#1
Aug1711, 03:31 PM

P: 34

1. The problem statement, all variables and given/known data
1.What is the formula to calculate the bending moment of a beam subjected to UDL? 2.What is the formula to calculate the bending moment of a beam subjected to point load? 2. Relevant equations Bending moment (UDL) = WL^2/8 (Kgmm or Kgm) Bending moment (point load) = Force x Distance ( This is actually for a horizontal beam with load acting is a point load) (Kgmm or Kgm) What is the formula for bending moment of a vertical beam subjected to a point load and a UDL on the top of it (load applied axially)? 3. The attempt at a solution I come through several formulas, like (W * X)(X/2) when a UDL is acting over the cantilever beam. I am bit confused how do they arrive with these formulas and where should I use what? 1. The problem statement, all variables and given/known data 2. Relevant equations 3. The attempt at a solution 



#2
Aug1711, 04:46 PM

HW Helper
P: 6,213

so BM = Force*distance = (WL)(L/2) 



#3
Aug1711, 08:35 PM

HW Helper
Thanks
P: 5,554

You also need to know something about how the ends of the beam are supported. Are they fixed, free, or simply supported?




#4
Aug1711, 08:44 PM

P: 366

What is the formula for bending moment of a beam subjected to UDL and a point load?
For a horizontal simply supported beam of length L subject to udl w, the maximum bending moment is at the centre and equal to
wL^2/8 distributed along the span parabolically. For a horizontal simply supported beam of length L, and subject to a point load P at midspan, the maximum bending moment is PL/4. If the point load is applied at aL (0<a<L) from one end, the maximum bending moment is Pa(1a)/L just under the load. The bending moment at any other point on the span can be found by simple statics. "What is the formula for bending moment of a vertical beam subjected to a point load and a UDL on the top of it (load applied axially)?" That would be a centrally loaded column, if I understand correctly.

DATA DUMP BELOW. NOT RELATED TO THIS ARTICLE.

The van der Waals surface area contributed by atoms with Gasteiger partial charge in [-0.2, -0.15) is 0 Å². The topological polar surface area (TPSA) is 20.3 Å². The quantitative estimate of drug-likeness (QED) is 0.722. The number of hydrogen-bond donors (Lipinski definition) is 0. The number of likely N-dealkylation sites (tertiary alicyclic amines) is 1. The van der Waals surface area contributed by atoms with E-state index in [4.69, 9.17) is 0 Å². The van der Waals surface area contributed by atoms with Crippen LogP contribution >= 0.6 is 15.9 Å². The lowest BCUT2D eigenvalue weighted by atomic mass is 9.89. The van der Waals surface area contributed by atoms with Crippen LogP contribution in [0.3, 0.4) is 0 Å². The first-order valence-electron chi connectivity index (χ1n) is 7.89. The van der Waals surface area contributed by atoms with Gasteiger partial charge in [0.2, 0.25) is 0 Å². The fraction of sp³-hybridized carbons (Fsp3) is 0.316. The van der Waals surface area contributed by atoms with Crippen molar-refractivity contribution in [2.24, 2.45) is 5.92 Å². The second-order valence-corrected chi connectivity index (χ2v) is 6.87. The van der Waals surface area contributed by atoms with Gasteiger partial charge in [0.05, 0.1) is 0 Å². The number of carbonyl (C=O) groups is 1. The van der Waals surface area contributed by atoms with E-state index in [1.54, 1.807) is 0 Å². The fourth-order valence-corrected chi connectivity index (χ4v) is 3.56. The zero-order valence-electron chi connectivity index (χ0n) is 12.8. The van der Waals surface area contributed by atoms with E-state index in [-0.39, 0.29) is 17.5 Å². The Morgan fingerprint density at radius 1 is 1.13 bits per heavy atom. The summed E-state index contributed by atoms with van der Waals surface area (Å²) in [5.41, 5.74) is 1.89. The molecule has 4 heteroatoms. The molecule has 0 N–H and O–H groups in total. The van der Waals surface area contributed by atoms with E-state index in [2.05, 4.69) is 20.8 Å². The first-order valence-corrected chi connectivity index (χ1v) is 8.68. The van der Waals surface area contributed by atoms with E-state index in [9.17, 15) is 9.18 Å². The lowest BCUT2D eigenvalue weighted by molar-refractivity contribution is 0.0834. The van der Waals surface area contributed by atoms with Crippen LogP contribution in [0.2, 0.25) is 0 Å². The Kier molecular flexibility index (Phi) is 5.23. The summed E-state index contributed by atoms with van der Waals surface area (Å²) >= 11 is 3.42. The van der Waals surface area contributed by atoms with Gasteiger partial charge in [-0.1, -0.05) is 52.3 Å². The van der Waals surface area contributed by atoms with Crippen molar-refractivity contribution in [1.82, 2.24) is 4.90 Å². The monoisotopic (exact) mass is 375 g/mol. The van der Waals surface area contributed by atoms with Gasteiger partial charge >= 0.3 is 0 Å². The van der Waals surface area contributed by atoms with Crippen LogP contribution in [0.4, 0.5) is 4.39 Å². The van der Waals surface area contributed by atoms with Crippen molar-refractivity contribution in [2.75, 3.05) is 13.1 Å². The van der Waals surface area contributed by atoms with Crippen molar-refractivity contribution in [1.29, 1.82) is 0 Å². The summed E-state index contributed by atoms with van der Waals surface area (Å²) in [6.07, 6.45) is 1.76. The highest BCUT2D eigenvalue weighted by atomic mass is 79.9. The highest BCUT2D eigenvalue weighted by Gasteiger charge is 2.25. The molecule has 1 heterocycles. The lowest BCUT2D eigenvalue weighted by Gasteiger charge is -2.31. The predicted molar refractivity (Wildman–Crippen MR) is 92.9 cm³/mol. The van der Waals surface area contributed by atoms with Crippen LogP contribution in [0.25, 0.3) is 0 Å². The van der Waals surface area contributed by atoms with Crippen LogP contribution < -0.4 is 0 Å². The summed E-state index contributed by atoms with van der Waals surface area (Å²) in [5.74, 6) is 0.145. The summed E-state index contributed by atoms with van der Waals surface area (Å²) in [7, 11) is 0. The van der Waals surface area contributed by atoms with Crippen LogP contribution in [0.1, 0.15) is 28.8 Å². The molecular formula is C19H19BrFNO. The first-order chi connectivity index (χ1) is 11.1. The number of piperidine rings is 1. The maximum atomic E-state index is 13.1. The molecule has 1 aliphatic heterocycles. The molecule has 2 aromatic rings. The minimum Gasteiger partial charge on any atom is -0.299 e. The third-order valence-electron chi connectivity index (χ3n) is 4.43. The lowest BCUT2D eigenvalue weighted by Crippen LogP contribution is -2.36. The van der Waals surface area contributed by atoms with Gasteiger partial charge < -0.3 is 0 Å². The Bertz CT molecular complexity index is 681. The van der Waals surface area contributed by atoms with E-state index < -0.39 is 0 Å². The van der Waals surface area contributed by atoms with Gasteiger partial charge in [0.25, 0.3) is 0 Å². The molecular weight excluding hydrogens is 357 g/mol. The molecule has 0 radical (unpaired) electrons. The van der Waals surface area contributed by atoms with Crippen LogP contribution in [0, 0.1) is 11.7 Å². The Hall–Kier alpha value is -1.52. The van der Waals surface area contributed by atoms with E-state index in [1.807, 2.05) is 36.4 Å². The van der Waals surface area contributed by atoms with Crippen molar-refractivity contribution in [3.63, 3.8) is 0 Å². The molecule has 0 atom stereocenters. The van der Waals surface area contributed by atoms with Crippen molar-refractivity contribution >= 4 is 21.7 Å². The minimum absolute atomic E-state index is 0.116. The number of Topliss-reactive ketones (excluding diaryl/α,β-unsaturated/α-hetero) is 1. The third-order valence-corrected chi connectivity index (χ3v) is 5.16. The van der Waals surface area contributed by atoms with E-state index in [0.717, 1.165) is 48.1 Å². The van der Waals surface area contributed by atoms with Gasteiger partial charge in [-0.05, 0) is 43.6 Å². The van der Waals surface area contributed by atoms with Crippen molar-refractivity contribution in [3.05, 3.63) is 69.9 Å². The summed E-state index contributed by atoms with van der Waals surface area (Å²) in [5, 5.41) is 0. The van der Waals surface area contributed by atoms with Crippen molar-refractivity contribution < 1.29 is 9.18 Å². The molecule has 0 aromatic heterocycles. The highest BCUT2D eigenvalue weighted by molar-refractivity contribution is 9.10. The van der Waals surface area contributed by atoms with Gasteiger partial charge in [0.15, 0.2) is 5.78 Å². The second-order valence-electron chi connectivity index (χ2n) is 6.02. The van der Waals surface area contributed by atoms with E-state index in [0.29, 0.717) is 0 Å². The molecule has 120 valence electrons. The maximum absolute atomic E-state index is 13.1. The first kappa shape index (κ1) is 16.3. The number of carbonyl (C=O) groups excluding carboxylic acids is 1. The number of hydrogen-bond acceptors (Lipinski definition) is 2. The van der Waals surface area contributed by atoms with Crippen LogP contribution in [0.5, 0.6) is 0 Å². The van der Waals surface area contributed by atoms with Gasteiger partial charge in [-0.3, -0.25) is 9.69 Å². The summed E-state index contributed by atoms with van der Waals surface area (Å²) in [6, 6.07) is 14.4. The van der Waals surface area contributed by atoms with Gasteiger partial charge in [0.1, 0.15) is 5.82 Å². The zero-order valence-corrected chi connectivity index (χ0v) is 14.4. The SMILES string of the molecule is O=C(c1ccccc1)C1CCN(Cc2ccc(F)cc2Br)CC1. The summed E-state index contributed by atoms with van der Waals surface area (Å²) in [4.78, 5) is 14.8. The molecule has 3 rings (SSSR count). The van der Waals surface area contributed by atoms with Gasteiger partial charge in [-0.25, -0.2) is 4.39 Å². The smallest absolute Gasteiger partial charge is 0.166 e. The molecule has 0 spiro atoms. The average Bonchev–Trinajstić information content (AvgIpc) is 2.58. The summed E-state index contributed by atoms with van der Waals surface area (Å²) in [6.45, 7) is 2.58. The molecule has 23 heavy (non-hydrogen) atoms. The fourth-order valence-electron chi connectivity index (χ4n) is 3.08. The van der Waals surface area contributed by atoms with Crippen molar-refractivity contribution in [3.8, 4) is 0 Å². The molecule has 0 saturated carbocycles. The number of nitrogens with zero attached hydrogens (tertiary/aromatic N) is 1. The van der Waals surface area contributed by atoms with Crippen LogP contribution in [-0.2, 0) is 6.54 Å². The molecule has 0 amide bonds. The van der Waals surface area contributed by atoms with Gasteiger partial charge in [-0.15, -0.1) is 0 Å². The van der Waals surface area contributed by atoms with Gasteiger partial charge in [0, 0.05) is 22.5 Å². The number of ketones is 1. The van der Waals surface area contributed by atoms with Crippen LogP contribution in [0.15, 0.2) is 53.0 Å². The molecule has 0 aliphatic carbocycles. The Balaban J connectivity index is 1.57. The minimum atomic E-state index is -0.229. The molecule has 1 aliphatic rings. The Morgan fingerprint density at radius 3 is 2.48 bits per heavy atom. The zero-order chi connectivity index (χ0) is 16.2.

#5
Aug1811, 07:09 AM

P: 34

SteamKing: The ends are fixed, there is no movement in any direction.




#6
Aug1811, 07:19 AM

P: 34

Thanks everyone for your effects in helping me.




#7
Aug1811, 09:00 AM

P: 366

rock.freak667 will have to interpret the application of his formula.
wL^2/8 is the maximum BM at the centre of a udl of w kg/m for a simply supported beam. In fact, all these questions about formulas can be resolved by standard tables available in books or the web, such as: http://structsource.com/analysis/types/beam.htm You will find the required formulas for the fixed supports subject to udl in your case at the above link. Bending moments at different lengths along the span has to be obtained by superimposing the simply supported moment (parabolic) with the end moments by statics. For the vertical "beam", are both loads (point and udl) applied vertically and axially? A centrally loaded column not subject to lateral loads does not incur first order bending moments. Second and higher order bending moments could be caused by lateral buckling or deflections (Pdelta effects). 



#8
Aug1811, 09:36 AM

P: 34

mathmate:In the above link you gave if I use the formula for the FIXEDFIXED BEAM WITH UNIFORM LOAD (my case), my BM at the center would be for x=L/2 is WL^2/24. Hoping this would help, let me check and get back to you. Thanks mathmate.
And my column is only loaded vertically downward over the top. Sorry I might have confused in the above posts. 



#9
Aug1811, 10:16 AM

P: 366

Maximum positive bending moment at the centre of wL^2/24 is correct for a fixedfixed beam.
If you are doing the design of a beam, do not forget that the negative support moments of wL^2/12 are higher than that at the centre. Draw the bending moment diagram would make it clear. 



#10
Aug1811, 10:23 AM

P: 34





#11
Aug1811, 10:52 AM

P: 366

As per my previous response:
"A centrally loaded column not subject to lateral loads does not incur first order bending moments. Second and higher order bending moments could be caused by lateral buckling or deflections (Pdelta effects)." Is the column monolithic with other structures? If so, there would have to be bending moments at the junctions and would not be considered as purely centrally loaded. This bending moment (at the junction of beam/column) has to be calculated with an indeterminate structural analysis taking into account of the loads on the beam, size (stiffness) of the beams and columns, and load on the column, the possible deflections due to lateral (wind, earthquake, etc.) or asymmetrical loading, etc. 



#12
Aug1911, 12:42 PM

P: 34

Thanks. I got it.



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